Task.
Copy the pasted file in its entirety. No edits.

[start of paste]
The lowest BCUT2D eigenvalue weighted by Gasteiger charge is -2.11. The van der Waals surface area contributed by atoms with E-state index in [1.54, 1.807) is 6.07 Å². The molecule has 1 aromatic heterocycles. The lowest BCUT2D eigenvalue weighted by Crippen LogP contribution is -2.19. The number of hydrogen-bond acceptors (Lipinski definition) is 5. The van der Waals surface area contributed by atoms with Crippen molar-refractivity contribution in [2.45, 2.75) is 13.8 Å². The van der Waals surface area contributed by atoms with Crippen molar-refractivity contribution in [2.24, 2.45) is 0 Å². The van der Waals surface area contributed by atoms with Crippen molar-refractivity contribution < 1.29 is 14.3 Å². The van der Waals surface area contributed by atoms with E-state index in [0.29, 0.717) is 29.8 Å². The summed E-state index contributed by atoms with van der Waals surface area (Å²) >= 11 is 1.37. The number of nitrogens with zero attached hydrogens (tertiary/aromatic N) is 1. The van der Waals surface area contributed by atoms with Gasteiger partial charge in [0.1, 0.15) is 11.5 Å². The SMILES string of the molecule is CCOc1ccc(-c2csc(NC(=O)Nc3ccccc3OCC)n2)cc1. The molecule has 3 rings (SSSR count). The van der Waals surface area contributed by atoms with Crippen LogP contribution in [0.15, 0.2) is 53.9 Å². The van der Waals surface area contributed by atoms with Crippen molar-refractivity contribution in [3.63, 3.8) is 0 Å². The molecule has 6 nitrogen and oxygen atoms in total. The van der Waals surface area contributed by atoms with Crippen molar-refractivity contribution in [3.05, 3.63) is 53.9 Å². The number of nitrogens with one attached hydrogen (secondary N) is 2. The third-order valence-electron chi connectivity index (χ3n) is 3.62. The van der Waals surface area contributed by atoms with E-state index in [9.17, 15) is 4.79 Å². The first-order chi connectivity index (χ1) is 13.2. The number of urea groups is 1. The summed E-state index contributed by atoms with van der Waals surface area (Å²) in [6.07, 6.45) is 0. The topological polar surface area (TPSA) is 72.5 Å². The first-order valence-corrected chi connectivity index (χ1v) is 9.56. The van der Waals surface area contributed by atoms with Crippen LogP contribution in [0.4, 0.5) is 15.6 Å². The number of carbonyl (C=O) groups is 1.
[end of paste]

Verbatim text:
The lowest BCUT2D eigenvalue weighted by Gasteiger charge is -2.11. The van der Waals surface area contributed by atoms with E-state index in [1.54, 1.807) is 6.07 Å². The molecule has 1 aromatic heterocycles. The lowest BCUT2D eigenvalue weighted by Crippen LogP contribution is -2.19. The number of hydrogen-bond acceptors (Lipinski definition) is 5. The van der Waals surface area contributed by atoms with Crippen molar-refractivity contribution in [2.45, 2.75) is 13.8 Å². The van der Waals surface area contributed by atoms with Crippen molar-refractivity contribution in [2.24, 2.45) is 0 Å². The van der Waals surface area contributed by atoms with Crippen molar-refractivity contribution < 1.29 is 14.3 Å². The van der Waals surface area contributed by atoms with E-state index in [0.29, 0.717) is 29.8 Å². The summed E-state index contributed by atoms with van der Waals surface area (Å²) >= 11 is 1.37. The number of nitrogens with zero attached hydrogens (tertiary/aromatic N) is 1. The van der Waals surface area contributed by atoms with Gasteiger partial charge in [0.1, 0.15) is 11.5 Å². The SMILES string of the molecule is CCOc1ccc(-c2csc(NC(=O)Nc3ccccc3OCC)n2)cc1. The molecule has 3 rings (SSSR count). The van der Waals surface area contributed by atoms with Crippen LogP contribution in [0.15, 0.2) is 53.9 Å². The van der Waals surface area contributed by atoms with Crippen molar-refractivity contribution in [3.63, 3.8) is 0 Å². The molecule has 6 nitrogen and oxygen atoms in total. The van der Waals surface area contributed by atoms with Crippen molar-refractivity contribution in [3.05, 3.63) is 53.9 Å². The number of nitrogens with one attached hydrogen (secondary N) is 2. The third-order valence-electron chi connectivity index (χ3n) is 3.62. The van der Waals surface area contributed by atoms with E-state index in [9.17, 15) is 4.79 Å². The first-order chi connectivity index (χ1) is 13.2. The number of urea groups is 1. The summed E-state index contributed by atoms with van der Waals surface area (Å²) in [6.07, 6.45) is 0. The topological polar surface area (TPSA) is 72.5 Å². The first-order valence-corrected chi connectivity index (χ1v) is 9.56. The van der Waals surface area contributed by atoms with Crippen LogP contribution in [0.4, 0.5) is 15.6 Å². The number of carbonyl (C=O) groups is 1.